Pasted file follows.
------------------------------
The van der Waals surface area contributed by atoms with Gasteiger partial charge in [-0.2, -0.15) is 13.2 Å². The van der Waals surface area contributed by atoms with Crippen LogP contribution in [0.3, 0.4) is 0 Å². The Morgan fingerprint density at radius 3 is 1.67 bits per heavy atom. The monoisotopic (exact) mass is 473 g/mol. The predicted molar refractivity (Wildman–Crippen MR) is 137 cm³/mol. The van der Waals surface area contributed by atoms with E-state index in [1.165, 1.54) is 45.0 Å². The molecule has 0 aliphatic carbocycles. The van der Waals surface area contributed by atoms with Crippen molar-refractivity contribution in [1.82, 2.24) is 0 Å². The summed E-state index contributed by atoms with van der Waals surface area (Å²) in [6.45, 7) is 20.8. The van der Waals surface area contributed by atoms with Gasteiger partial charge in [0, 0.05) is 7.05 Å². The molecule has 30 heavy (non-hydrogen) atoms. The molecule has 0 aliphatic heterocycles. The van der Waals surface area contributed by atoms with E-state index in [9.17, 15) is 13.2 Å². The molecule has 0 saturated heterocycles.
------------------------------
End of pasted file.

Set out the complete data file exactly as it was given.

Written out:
The van der Waals surface area contributed by atoms with Gasteiger partial charge in [-0.2, -0.15) is 13.2 Å². The van der Waals surface area contributed by atoms with Crippen LogP contribution in [0.3, 0.4) is 0 Å². The Morgan fingerprint density at radius 3 is 1.67 bits per heavy atom. The monoisotopic (exact) mass is 473 g/mol. The predicted molar refractivity (Wildman–Crippen MR) is 137 cm³/mol. The van der Waals surface area contributed by atoms with E-state index in [1.165, 1.54) is 45.0 Å². The molecule has 0 aliphatic carbocycles. The van der Waals surface area contributed by atoms with Crippen molar-refractivity contribution in [1.82, 2.24) is 0 Å². The summed E-state index contributed by atoms with van der Waals surface area (Å²) in [6.45, 7) is 20.8. The van der Waals surface area contributed by atoms with Gasteiger partial charge in [0, 0.05) is 7.05 Å². The molecule has 30 heavy (non-hydrogen) atoms. The molecule has 0 aliphatic heterocycles. The van der Waals surface area contributed by atoms with E-state index in [9.17, 15) is 13.2 Å². The molecule has 0 saturated heterocycles.